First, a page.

Lead Architects: Inwha Paik, Myoungwha Paik
Structure Engineer: Hangil Structure Engineer
Engineer: Jungyeon Engineer
Text description provided by the architects. A stream flows swiftly along the front of the village and a mountain stands in the background. Colorful gabled-roof houses are gathered around, which is commonly seen in rural areas. By walking up along the winding street, ‘House Jipyeong’ is situated on a land that overlooks the neighborhood with a scenery of mountains and fields. The house is designed as an atelier for a painter and a living space for her family. The main reason the artist needed a house was to have her own atelier where she could work on paintings of various sizes. Also, the family wanted to have a life near to nature that would remind them of life in a Hanok - a traditional Korean house where they had once lived. At the beginning of the design phase, several houses were under construction just across the road to the south.
It was necessary to place the house to the back of the site so that it could look into its own garden to the south instead of someone else’s house, where they could then grow flowers, trees, and vegetables. The house consists of two volumes that are connected lengthways. The rectangular volume that includes the high-ceilinged atelier is positioned to the back, while the gable-roofed volume, where the living space lies, is attached to the front. By making a staggered arrangement of two masses, separate entrances could be made. The floor plan of the linear type Hanok, with the kitchen, living room and bedroom assembled in a straight line, was the backbone on organizing the gable-roofed volume. The small courtyard under the gable roof with a roof-light is placed in-between the living room and the dining room.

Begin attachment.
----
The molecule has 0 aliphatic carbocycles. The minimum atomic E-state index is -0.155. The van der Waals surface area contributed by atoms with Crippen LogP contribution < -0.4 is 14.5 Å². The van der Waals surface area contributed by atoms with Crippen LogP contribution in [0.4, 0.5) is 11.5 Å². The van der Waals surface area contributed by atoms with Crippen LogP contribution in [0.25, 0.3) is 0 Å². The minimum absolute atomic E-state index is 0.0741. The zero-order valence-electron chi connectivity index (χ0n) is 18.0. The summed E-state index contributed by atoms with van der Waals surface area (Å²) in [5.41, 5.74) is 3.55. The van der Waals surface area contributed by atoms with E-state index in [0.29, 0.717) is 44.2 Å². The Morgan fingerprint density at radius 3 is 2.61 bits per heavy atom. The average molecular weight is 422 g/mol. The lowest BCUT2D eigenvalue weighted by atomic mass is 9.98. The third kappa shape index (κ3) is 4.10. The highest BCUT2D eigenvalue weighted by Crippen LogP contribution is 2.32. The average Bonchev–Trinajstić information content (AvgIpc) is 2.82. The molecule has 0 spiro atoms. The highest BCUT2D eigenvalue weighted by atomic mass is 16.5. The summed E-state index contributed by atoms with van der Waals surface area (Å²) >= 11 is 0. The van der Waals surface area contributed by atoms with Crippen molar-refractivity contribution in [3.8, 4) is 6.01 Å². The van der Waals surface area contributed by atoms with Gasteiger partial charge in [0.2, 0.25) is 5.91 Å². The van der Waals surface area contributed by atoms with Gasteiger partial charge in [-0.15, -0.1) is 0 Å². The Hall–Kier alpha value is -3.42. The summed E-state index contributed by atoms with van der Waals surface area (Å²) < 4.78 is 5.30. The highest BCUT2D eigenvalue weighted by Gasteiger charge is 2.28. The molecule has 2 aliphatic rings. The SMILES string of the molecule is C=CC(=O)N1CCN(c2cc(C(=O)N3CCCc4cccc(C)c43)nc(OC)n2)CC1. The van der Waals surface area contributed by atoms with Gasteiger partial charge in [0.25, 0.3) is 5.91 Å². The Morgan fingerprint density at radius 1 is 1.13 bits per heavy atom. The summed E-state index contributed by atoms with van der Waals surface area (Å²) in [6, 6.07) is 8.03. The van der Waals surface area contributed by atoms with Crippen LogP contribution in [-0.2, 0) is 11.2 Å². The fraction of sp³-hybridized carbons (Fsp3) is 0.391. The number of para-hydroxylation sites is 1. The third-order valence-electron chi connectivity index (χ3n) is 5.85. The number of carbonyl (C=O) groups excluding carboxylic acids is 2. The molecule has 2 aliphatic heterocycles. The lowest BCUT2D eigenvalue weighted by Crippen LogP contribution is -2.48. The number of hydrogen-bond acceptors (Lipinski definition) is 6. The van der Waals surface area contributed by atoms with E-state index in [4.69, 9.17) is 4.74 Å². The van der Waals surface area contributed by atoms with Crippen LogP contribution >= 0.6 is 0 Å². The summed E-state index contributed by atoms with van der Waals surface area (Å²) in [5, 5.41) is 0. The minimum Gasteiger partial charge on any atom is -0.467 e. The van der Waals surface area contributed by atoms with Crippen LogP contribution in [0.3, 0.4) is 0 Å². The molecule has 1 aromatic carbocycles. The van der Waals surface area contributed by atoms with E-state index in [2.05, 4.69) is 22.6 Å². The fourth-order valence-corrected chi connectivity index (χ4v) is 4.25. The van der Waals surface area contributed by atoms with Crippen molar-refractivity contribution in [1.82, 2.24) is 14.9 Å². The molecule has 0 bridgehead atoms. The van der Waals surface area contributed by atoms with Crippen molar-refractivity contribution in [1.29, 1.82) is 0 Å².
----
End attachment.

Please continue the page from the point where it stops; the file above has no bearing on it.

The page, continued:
The design was focused on a strict separation of the individual space, but also on connecting naturally the family members in a common area. The artist’s bedroom is placed on the northern part of the rectangular mass and has a short route through the outdoor passage towards her atelier. Another door from the atelier leads to the dining room. The tea-room for the mother is in the attic on top of the kitchen, while the secret reading room for the father is on the opposite side of the attic accessible through the closet door of the bedroom. The study room for everyone is placed in the middle of the house, opening to the hallway, the living room and looks over to the small courtyard. A unique vertical circulation has created the design’s interesting scenes and forms.
The main staircase leading north can be reached directly from the courtyard, allowing easy access to the second living room upstairs. Through the small balcony in front of this living room, an outdoor staircase goes east, leading to the roof terrace that provides a complete view of the surroundings. This twisted circulation has made it possible to create an arch on the corner of the atelier ceiling, right underneath the roof staircase. It was necessary to construct with reinforced concrete to realize the high-ceilinged atelier. Only the gable roof was constructed with lightweight timber construction, which helped to reduce the budget. The light-colored used brick was chosen for the cladding of the façade, and the bricks are layered only with the horizontal joint highlighting the concise look of the two connected volumes.